Breaking Bad Season 5, Episode 12: Deep Down, He Loves Me

Categories: TV

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Photo courtesy of AMC.
Heisenberg, poolside.

The sincerity of Walt and Jesse's relationship has always been ambiguous. What began as a hapless business arrangement evolved into a partnership fraught with ego clashes, manipulation, and occasional moments of tenderness. But in "Rabid Dog," we may have officially seen the end of Jalter as we know it. You poison my surrogate son or try to set my house ablaze, and we're no longer bros.

Last week we couldn't quite tell if Walt and Jesse's hug was an embrace of the Michael/Fredo Corleone variety, but Jesse's profuse weeping gave us a feeling that it was. Surprisingly, everyone but Walt is totally down to take him out: Saul, Skyler and Hank all see benefit in killing Jesse. Unaware that Jesse is hiding out with the Schraders, Saul suggests pulling an "Old Yeller" on him when he resurfaces which Walt sternly dismisses. Similarly, Walt pushes back on a vodka-soaked Skyler who wants Jesse gone after that little home arson attempt. Walt still believes that Jesse had a change of heart and decided not to torch the place. Even Jesse looks a bit misty-eyed when looking at a photo of Walt dressed as Santa Clause. Aside from the murders and other felonies, they have a standard love/hate dysfunctional relationship. If they were a couple, they'd be throwing each other's gas masks out onto the sidewalk and breaking meth cookery while hysterically crying.

When Walt asks Jesse to meet up and clear the air, Jesse is certain that he'll be walking to his death. Hank tries to convince him to meet Walt while wearing a wire, saying that Walt actually cares enough to not straight murder him. Hank is willing to use Jesse as expendable bait, someone who could either capture evidence to use against Walt or, if he does get killed, help get a Heisenberg-approved hit on surveillance. Hank is disturbingly nonchalant about the possibility of the latter, basically referring to Jesse as a doped up means to an end. Even in a series where the characters' survival depends upon using each other, this still seems particularly low. Though, I'm glad to see this questionable morality from those who represent "lawfulness." Even Marie, who's tangentially related to the law, is dabbling in some murder plotting as she recites poisonous recipes like a pro in all black. There are two people in this universe that belong in purple: Prince and Marie Schrader. This color change is one hell of a signal.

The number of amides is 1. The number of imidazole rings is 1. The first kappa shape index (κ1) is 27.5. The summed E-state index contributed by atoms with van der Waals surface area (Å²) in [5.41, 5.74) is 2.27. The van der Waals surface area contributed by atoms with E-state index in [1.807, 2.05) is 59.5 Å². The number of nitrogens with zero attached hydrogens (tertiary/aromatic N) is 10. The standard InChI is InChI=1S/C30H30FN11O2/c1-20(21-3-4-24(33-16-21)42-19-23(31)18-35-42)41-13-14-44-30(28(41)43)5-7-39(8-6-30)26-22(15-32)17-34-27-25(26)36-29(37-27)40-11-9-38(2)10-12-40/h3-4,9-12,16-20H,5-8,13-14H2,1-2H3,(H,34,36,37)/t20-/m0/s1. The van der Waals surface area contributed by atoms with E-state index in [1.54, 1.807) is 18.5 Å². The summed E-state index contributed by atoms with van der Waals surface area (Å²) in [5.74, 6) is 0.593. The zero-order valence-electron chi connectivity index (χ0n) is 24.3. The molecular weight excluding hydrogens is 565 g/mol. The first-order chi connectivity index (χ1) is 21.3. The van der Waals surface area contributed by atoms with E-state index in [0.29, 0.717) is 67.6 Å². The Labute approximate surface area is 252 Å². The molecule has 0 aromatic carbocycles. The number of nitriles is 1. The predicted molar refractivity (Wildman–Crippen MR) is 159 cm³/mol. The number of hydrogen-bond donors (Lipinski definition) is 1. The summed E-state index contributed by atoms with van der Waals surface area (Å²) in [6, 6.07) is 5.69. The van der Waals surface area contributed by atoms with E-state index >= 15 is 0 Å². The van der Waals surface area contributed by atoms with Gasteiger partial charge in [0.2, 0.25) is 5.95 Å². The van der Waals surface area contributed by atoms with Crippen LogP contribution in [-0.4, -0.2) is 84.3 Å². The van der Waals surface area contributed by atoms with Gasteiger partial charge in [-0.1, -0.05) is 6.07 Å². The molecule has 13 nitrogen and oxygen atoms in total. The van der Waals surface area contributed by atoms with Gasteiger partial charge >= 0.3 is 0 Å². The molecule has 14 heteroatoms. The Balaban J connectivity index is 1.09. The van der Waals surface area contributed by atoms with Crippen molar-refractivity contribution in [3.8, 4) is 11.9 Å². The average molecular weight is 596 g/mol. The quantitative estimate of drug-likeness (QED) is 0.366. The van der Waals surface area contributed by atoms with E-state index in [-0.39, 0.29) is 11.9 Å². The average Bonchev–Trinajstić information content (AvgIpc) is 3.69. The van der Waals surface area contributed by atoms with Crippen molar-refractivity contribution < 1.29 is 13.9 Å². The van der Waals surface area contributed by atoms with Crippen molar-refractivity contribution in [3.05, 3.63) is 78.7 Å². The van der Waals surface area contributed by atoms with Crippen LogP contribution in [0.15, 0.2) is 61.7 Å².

During the meet up, Jesse tries not to wet himself while walking up to Walt but stops when he sees a large bald man in black leather standing nearby. Jesse's convinced that he's an assassin and reroutes to a payphone. He calls Walt and opens with that good ol' fashioned salutation, "Nice try, asshole." Dare I say that it's a sign of maturation that Jesse didn't use his profanity of choice, "bitch"? You're all growns up and ready to dethrone Heisenberg, Jesse. He warns Walt that he's coming for him and that he'll get him where he really lives. Jesse, none of us can believe that anyone stays in that moss and mulch colored dwelling either, but he really does live there. When Jesse hops back into the surveillance van, he tells a spastic Hank that he's got a better idea for taking Walt down.

Back at the hotel, Walt sits by the pool -- his frequent spot for contemplation and general mental disintegration -- and reluctantly calls Todd, telling him he's got a new job for his uncles. You can tell that Walt was really hoping to hash things out with Jesse ("I was really trying not to have you murdered!") but now he's probably assuming that Jesse's gunning for his family. I think that might be too easy and honestly, I don't see Jesse offing a baby and a teenager in crutches. What else does Walt care about? Money? He's already squirreled that away in the desert. Power? He's already retired from the game. Unless Jesse is going to firebomb a Hanes underwear factory or Docker's outlet store, I'm fresh out of ideas. Until next week, Mr. Pinkman.

Breaking Bad airs on AMC on Sundays at 9pm.


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1 comments
veryoften
veryoften

Breaking Bad is just plain Bad News.  Wish the show's creators would have spent their time and energy delivering a positive message instead of creating individuals that are capable of doing horrible things to other human beings just to make money.

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